‘Sketches, scratches and daubs’March 17th, 2017
In January 2016, the Alexander Turnbull Library received an exceptional donation in the form of three sketchbooks from Mr Mayo Marriott in London, England. They were created by Thomas Biddulph Hutton (1824-1886) between 1844 and 1846.
Hutton, who was born and died in England, arrived in New Zealand in 1843, to teach at St John’s College at Waimate in the Bay of Islands. In November 1844, when the college was relocated to Auckland, Hutton made the move south as well. These sketchbooks record his experiences of a new country at a relatively young age, and include portraits of Māori, church architecture, botanical drawings and images of Māori and Pākehā social life.
Portrait of Reverend Thomas Biddulph Hutton, ca 1870s. Ref: 1/2-021505-F.
How the collection was acquired
The Library was approached by Mr Marriott through the Library’s online channel, Ask a Librarian, with the offer of the three sketchbooks, for which he was looking for an appropriate home. He also possessed two other sketchbooks by Hutton, one of Australian scenes (since housed in Australia at the State Library of Queensland in Brisbane), and one of English scenes.
The provenance of the material was strong: the donor is a descendant of Hutton’s second wife Sarah, née Marriott, whom Hutton married in 1868 after returning to England. The sketchbooks, as their dedications to members of Hutton’s family testify, were sent home to England upon their completion, so it is fortuitous that they have now returned to the country where they were created.
The three sketchbooks are in various states of disrepair, and two are in need of close attention. The first book (E-111-1) is the most intact, and the most detailed. It is dedicated to ‘Jane Hutton from her affectionate brother Thos. B. H.’.
Hutton has taken care to number each of his sketches, and periodically through the book refers to each page by its number and explains briefly what is happening, or the identity of a likeness. This has proved to be helpful in the descriptive process, with portraits of Māori identified and colleagues of Hutton’s named.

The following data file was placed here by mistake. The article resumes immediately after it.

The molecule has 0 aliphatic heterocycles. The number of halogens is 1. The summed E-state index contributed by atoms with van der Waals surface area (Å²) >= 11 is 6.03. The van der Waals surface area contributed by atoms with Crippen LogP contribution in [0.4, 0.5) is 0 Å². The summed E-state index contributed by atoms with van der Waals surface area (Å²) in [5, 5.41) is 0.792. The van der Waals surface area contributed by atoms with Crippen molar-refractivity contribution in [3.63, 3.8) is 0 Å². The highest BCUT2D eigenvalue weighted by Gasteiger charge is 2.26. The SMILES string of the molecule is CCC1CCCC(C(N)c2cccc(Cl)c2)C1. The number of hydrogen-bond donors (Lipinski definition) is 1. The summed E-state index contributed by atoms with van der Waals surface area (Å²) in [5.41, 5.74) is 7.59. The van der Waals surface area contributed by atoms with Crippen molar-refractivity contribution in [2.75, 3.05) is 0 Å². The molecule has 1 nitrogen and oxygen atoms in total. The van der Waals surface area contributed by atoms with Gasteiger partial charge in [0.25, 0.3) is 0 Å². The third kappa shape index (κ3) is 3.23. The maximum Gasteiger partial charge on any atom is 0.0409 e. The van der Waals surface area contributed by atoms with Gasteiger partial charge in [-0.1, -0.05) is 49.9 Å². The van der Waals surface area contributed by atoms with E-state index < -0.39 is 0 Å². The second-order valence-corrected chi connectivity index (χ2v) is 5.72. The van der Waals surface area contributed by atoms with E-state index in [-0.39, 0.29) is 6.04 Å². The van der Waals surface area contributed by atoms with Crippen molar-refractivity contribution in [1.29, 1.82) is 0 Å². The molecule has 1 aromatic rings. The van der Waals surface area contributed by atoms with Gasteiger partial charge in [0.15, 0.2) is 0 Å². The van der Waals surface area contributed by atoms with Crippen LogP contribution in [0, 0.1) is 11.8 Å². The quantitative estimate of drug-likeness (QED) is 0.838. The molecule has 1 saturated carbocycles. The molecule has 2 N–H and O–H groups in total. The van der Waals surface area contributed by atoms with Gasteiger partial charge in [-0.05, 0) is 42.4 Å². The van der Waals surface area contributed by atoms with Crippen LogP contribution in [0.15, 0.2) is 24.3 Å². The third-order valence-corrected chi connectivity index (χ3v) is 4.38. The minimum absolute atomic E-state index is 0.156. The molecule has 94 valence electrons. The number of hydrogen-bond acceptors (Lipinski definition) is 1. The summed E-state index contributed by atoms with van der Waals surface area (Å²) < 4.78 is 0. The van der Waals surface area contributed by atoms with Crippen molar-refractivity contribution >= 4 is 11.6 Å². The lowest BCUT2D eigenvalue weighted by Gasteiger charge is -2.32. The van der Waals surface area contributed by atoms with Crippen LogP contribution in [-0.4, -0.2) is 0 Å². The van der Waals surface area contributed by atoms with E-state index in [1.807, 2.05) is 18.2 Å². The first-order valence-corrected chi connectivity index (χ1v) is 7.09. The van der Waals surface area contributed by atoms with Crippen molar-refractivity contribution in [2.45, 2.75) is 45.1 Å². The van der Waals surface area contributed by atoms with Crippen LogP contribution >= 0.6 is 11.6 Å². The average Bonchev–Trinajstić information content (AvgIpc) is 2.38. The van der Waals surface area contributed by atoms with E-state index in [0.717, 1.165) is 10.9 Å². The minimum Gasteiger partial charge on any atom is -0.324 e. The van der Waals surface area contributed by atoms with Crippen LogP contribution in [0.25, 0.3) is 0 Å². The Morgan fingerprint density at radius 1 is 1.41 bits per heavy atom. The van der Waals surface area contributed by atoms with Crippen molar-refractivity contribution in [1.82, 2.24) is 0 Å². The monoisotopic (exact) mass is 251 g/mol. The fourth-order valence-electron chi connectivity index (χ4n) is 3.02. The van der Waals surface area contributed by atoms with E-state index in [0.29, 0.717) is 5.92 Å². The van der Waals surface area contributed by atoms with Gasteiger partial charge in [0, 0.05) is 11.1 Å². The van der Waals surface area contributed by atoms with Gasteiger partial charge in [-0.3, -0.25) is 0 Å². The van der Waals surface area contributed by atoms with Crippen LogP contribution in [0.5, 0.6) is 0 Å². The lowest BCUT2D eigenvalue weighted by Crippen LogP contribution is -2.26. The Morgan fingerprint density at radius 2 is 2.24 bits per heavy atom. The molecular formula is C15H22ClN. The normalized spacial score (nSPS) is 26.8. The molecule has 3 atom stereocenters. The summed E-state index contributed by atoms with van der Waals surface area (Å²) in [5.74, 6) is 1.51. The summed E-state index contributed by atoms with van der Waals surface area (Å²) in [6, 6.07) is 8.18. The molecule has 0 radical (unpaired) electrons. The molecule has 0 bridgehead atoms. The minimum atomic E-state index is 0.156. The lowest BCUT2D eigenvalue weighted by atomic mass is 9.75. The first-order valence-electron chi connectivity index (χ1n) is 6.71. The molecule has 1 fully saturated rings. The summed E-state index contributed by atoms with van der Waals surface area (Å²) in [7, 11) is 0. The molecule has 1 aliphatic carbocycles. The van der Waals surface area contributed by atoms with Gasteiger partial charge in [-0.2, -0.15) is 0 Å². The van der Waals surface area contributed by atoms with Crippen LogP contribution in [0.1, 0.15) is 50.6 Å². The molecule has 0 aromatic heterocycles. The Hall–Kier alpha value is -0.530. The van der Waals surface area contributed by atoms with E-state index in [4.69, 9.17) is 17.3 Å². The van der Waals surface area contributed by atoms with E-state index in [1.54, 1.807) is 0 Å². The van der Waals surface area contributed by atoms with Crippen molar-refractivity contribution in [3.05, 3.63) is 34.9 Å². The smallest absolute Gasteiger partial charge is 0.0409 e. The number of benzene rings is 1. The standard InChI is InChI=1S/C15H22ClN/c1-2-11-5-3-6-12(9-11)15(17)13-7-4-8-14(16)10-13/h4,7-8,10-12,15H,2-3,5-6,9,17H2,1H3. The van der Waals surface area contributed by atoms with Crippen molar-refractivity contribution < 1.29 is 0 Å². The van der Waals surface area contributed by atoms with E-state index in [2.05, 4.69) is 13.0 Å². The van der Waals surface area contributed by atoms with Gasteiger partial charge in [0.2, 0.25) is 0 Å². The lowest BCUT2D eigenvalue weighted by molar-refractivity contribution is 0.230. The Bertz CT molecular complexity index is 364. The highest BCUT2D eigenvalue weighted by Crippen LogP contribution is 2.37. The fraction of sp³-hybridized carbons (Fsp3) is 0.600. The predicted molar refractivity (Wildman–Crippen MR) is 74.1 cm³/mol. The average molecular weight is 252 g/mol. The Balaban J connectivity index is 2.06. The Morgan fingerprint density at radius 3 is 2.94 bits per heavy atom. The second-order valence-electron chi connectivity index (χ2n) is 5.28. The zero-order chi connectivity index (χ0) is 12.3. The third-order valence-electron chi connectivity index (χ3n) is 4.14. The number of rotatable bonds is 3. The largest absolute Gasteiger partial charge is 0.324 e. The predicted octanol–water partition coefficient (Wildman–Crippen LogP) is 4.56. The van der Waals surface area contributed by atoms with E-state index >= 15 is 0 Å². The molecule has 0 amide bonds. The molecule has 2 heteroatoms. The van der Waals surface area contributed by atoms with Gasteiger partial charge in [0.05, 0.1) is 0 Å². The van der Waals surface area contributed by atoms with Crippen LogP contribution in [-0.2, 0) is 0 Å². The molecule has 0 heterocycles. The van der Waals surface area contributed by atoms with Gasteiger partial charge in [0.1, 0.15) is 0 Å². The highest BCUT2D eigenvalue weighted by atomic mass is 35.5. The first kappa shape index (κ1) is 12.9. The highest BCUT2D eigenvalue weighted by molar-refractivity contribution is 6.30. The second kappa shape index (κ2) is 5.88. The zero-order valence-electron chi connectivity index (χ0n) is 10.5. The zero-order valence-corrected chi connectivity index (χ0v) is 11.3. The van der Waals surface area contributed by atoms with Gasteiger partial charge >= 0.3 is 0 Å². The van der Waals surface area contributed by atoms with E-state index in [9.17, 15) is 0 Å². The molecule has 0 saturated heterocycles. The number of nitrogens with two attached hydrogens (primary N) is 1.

The moko of Renata Kawepo. [November-December 1844]. Ref: E-111-1-044.
For example, this extraordinary drawing, approximately life-size, was executed by the owner of the moko himself, Rēnata Tama-Ki-Hikurangi Kawepō, (Ngāti Te Upokoiri and Ngāti Kahungunu). Kawepō was a Māori leader, missionary and correspondent to Donald McLean.
It was drawn on a separate sheet of paper and attached to the contents of the sketchbook; the following page depicts a head-and-shoulders profile of Kawepō, dated 11 December 1844.
Twenty-five years later, Rēnata’s right eye was gouged out in an act of vengeance by a young woman named Paurini. She was the widow of a chief who had been killed in the taking of Te Porere pa, in which Kawepō had participated. Rather than punishing Paurini, Kawepō decided her act was a fair one – and later married her.
The conflagration. 3 Feb[ruar]y . Ref: E-111-1-059.
Hutton sometimes amusingly captured the daily trials and tribulations of his fellow settlers. He writes of this scene:
The conflagration - the burning of Mr White's tent which took place at night and would have made a grand scene for one of the "dreadful accidents and bloody murders" peep shows which travel about England. Not being much of a dab at the brush, it is not as good as the subject deserved. No one was hurt, and but little property destroyed, the tent and its contents being moved away in time.
Peeps into a Maori kainga. No.1. War dance. Jan[uar]y 1845. Ref: E-111-1-056.
Similarly, Hutton describes this scene as:
A native house near some corn plantations. I went there one day, when hearing that I had never seen a war dance, four or five of the men immediately performed one, but without much spirit, as it requires a great deal of excitement on their parts to be done well.
Panahi. Calystegia soldanella. Poporo. Solanum laciniatum. Ref: E-111-2-005.